1996-2019  •  Ryan J. Bush, Ph.D.  •  all rights reserved

LOCATION

650-766-5854

4010 Moorpark Avenue

Suite #216

San Jose, CA 95117 

PRODUCTS & OFFERINGS

  • wide range of museum-quality, limited edition photographs, both framed and unframed

  • books on art, poetry, and consciousness

  • in-person and online workshops and presentations

  • video art, meditation downloads

  • one-on-one consultation and coaching, to increase creativity and artistic vision, and make progress on personal and spiritual development

ABOUT

Ryan J. Bush, Ph.D. is a fine-art photographer, author of The Music of Trees and co-author of A Singing Wire, and Reiki master/teacher based in Los Gatos, California. He has been photographing seriously since 1996, using techniques such as abstraction, multiple exposure, 3-D photography, and video art to explore themes of consciousness, oneness, our connection with nature, and the sacred hidden in the mundane.

RYAN BUSH PHOTOGRAPHY

Tree Portraits  (2003 - 2009)

have always been drawn to the music of trees, such as the hypnotic sway of shimmering leaves in summer, and the lyric rhythm of bare branches in winter. My love of trees goes back to when I was a boy growing up in Port Huron, Michigan, next to a forested vacant lot that I loved to explore. It was a mysterious, magical place where trees towered overhead, gently singing their quiet, rustling duet with the wind. We moved away from Michigan after I finished elementary school, but those trees have appeared in my dreams ever since. Trees were one of my first subjects when I started photographing seriously, and the series Tree Portraits, which is included in my first book, The Music of Trees, played a crucial role in helping me find my voice as an abstract artist.

About the series

I have always been drawn to the music of trees, such as the hypnotic sway of shimmering leaves in summer, and the lyric rhythm of bare branches in winter. My love of trees goes back to when I was a boy growing up in Port Huron, Michigan, next to a forested vacant lot that I loved to explore. It was a mysterious, magical place where trees towered overhead, gently singing their quiet, rustling duet with the wind. We moved away from Michigan after I finished elementary school, but those trees have appeared in my dreams ever since. Trees were one of my first subjects when I started photographing seriously, and the series Tree Portraits, which is included in my first book, The Music of Trees, played a crucial role in helping me find my voice as an abstract artist.

 

 As I tell in The Music of Trees, in early 2004 I felt I was in a bit of a rut. After getting my Ph.D. in Linguistics, I was working in high tech, designing speech recognition systems, but wasn't able to make as much time for my photography as I wanted. I noticed that on my lunch breaks from work, I walked the same path almost every weekday, but never brought along my Hasselblad camera. It wasn’t just that the camera was heavy, but I had never seen anything there that I particularly wanted to photograph on this route. However, I knew that when we look through the eye of the camera, hidden things sometimes appear that we might not otherwise notice. So, one day when the quiet voice of intuition said I should take my camera, I decided to pay attention - who knows what I would see if I really look, rather than being caught up in my thoughts like usual?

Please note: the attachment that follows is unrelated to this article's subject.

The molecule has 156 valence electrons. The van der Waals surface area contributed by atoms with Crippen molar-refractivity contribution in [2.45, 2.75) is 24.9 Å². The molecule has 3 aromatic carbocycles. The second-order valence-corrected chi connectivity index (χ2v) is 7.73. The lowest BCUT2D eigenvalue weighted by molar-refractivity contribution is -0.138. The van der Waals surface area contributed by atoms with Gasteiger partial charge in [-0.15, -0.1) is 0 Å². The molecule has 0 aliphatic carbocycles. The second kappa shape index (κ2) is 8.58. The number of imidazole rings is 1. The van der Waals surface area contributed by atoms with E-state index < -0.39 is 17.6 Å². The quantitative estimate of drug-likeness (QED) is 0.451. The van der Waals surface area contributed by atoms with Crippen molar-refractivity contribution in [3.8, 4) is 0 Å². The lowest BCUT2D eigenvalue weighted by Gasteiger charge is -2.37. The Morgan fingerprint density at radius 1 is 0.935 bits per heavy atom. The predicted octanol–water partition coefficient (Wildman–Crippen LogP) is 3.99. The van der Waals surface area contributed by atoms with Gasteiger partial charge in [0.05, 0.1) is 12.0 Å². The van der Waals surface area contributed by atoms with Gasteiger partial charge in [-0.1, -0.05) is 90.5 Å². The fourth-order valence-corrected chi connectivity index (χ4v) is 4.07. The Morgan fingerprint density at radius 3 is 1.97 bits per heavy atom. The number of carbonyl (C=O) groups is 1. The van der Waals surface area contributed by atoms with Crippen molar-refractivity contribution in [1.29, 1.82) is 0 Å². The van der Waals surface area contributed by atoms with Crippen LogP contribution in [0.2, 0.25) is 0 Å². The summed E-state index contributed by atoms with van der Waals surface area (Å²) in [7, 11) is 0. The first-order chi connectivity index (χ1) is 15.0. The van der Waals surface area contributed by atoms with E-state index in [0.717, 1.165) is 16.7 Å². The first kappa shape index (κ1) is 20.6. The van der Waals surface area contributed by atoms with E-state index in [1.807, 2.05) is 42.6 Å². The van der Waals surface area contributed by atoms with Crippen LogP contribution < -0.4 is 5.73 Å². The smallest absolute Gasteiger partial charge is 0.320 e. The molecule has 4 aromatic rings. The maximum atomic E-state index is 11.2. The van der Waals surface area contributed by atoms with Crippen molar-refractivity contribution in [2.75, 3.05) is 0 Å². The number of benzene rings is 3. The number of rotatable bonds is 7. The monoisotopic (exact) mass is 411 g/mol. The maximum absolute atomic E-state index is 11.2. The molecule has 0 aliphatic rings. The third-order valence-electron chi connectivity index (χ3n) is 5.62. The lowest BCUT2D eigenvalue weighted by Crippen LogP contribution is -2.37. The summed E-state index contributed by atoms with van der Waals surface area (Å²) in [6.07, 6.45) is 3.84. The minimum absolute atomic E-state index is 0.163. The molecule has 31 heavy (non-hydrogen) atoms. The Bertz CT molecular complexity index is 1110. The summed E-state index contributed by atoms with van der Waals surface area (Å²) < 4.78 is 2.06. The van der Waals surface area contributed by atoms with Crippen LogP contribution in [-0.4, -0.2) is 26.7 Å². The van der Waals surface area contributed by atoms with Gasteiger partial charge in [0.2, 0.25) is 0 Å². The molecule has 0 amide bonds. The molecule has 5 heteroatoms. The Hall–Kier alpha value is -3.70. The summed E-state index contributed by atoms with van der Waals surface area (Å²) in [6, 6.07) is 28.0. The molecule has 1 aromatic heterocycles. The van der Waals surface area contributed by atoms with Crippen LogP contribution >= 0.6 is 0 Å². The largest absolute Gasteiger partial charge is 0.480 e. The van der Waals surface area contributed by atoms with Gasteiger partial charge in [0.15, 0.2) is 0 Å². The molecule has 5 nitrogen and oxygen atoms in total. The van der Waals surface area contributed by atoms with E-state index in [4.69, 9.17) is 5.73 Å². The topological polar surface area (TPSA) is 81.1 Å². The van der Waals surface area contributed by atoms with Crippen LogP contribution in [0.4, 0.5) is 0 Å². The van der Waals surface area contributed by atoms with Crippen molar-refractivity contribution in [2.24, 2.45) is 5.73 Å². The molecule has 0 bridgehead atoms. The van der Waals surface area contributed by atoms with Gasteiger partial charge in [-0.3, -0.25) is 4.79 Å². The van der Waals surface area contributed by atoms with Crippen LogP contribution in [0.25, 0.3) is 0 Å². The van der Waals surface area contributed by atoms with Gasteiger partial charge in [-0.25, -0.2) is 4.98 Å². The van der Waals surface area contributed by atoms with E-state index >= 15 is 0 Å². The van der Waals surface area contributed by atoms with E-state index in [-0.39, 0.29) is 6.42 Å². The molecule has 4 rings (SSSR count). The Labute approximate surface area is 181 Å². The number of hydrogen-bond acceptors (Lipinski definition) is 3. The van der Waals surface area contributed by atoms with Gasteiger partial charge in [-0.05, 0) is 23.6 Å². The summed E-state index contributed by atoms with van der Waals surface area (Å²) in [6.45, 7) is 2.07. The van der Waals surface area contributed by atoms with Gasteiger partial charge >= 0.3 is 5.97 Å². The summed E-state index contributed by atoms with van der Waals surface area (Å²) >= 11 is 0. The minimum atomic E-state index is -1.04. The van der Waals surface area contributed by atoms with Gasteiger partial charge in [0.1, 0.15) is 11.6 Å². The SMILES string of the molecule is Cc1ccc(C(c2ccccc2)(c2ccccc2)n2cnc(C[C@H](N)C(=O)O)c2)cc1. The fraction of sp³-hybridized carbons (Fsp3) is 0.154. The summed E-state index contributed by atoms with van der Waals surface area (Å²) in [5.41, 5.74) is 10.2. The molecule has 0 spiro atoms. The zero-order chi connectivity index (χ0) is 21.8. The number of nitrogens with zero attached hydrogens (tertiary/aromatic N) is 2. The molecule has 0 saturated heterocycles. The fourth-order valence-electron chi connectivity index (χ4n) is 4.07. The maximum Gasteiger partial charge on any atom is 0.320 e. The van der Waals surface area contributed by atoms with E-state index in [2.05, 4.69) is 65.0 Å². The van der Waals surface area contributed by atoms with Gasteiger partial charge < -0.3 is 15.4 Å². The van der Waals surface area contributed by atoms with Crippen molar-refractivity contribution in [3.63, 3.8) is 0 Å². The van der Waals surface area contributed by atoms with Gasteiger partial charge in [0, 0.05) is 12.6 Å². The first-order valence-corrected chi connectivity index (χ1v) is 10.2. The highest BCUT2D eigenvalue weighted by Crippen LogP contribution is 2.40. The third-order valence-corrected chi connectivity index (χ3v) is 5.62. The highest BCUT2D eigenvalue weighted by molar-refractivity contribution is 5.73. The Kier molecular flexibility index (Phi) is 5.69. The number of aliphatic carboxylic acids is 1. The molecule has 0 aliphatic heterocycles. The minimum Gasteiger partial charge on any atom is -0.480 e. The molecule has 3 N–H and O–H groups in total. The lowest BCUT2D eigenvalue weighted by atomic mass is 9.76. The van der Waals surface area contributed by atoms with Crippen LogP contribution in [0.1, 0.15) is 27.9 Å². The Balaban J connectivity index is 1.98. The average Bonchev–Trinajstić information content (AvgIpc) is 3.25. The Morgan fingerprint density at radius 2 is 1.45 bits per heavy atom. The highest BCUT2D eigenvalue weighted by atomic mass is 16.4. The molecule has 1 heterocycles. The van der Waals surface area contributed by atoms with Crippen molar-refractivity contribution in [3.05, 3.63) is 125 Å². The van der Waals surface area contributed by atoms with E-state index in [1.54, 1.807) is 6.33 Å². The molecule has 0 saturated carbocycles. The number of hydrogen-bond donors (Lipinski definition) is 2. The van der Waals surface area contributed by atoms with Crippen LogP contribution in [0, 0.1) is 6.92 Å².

I’m glad I listened to my intuition, because that day I took several photographs that were break-throughs for me, including one of an unusually-square tree that I’d never noticed before. The resulting photograph, “The Beginning”, was named based on the feeling I got when I saw the image first emerge in the darkroom. I felt indescribably elated, like I was feeling the beginning of a new space opening up within myself. In the area above the tree, I felt complete freedom, bounded by the physical edge of the photograph, both infinite and complete. That was one of my first moments of transcendence, where I clearly felt the pull of the ineffable, an exquisite mystery much larger than myself. Something clicked inside me, and I knew I had found my voice as an abstract photographer.

 

That same day brought two of my other favorite photographs from this series, “Gymnopedie” and “Meditation #3”, from along the same route that I had previously found so uninteresting. I photographed “Meditation #3” in daylight, but a straight print didn’t have the same strength as the image I had in my mind when I was taking the photograph. Following my intuition (and the constantly-experimental style of my hero Harry Callahan), I inverted the image in the darkroom using an inter-positive, to get a vibrant image of crackling electricity, like the flash of lightning across the wide night sky, or the flash of illumination in an awakening mind.

 

As can be seen by looking at the list of plates at the back of this book, the influence of music extends to the titles of several pieces in the Tree Portraits series. For example, “Gymnopédie” is named after the piano pieces by Eric Satie which were a favorite of both my father and me. “Tree Canon” was named after the canons that I loved playing on the flute, while “Silouans Song”  was named after the moving, spiritual composition of the same name by Arvo Pärt. 

All photographs are archival pigment prints on the highly-textured Hahnemuehle William Turner paper, and are available at 12" x 12",  20"x20", 40"x40", and 60"x60".

 

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